I’m not gonna beat around the bush with this one; Iconoclasts is brilliant. It looks great, has a wonderful cast of characters in a weird-but-interesting world, and its gameplay is a fantastic blend of classic shooting and Metroidvania exploration.
I learned a new word too, during the course of reviewing this game. An iconoclast is somebody who opposes/attacks religious icons and images, believing them to be superstitious or followed in error. I’ve no doubt that Joakim Sandberg had this in mind when creating the Story for Iconoclasts, given that the entire game is based around a totalitarian, religious government calling itself One Concern. This regime wants the monopoly on Ivory fuel, a resource that can be used to power almost anything it seems, and so One Concern decrees that only its own, licensed mechanics can handle any repairs or modifications of the world’s Ivory power sources.
You play as Robin, the daughter of a mechanic, who has secretly taken up her father’s wrench to help repair anything and everything for the local Settlement 17. Unfortunately, this has resulted in “Penance” destroying various homes in the region and killing those who have gone against the word of One Concern. And so, Agents Black and White arrive at Robin’s house to question her on this whole mechanic business. This is precisely where the wonderful characters come into play, as Agent Black especially is dripping with an understated charisma, while Agent White constantly vexes her by bellowing accusations at Robin during the scene. I found myself reminded of Final Fantasy VII’s characters and tone, such is the high quality of Iconoclasts’ writing.
In my experience, it’s quite rare to see a game like this with such a heavy focus on story and characters, but Iconoclasts handles its masterfully without skimping on the gameplay. In fact, I would say that its gameplay is among the best in the genre. There is such variety in every facet of the game’s mechanics, requiring thought and strategy to combine with muscle memory in order to progress through its ten hour campaign. Enemies require different tactics, with some being impervious to simple shooting, so you might need to slam down onto their head with Robin’s boots, or find a way to attack them from behind, or sometimes even use the environment against them.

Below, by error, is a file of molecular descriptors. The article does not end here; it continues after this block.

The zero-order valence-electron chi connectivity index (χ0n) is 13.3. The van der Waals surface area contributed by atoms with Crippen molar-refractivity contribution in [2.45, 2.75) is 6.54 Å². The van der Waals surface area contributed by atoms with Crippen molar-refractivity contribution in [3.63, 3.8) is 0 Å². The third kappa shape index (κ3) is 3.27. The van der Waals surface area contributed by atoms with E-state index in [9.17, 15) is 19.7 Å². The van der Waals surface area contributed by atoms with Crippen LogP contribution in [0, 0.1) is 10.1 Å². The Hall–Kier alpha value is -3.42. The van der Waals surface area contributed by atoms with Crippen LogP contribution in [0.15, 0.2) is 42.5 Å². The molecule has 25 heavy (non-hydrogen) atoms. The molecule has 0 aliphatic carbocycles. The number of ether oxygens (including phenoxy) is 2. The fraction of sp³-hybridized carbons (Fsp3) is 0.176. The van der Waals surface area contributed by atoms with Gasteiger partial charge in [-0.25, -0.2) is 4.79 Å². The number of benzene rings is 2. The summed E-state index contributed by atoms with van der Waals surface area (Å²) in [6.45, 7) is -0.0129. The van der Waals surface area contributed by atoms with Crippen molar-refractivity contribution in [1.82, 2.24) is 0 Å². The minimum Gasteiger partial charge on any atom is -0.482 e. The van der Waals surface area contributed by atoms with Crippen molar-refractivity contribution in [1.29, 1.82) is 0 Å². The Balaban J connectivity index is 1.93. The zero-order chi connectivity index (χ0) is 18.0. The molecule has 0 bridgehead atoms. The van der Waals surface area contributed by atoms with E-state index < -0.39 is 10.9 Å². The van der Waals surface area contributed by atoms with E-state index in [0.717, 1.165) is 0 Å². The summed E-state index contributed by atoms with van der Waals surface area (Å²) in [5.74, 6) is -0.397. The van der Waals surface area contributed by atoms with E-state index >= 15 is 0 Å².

Where Iconoclasts really shines is in its boss fights. One or two are easy enough, needing only a few dodges and a barrage of blasts from Robin’s stun gun, but most of them have specific strategies required to defeat them. A number of them had me really thinking how to get around their defenses, but the game often hints at their weaknesses. Sometimes it’s another character shouting something that gets the lightbulb shining over your head, whereas with others it employs that age old tactic of introducing a new mechanic in the run up to the boss fight. Whether you remember that, however, depends on you. Their designs are magnificent too, from the smallest battles to the largest, such as the large robot that tosses your platform up into the air while firing grenades at you, or the…actually no, I won’t give away anything else. That would spoil the surprise. Rest assured that every single one is different; hell, even seven or eight hours into the game, totally new mechanics were thrown into the mix, helping to keep things fresh. Each fight is a spectacle, some reminiscent of the action-packed insanity of Treasure’s classic Gunstar Heroes, much to my excitement.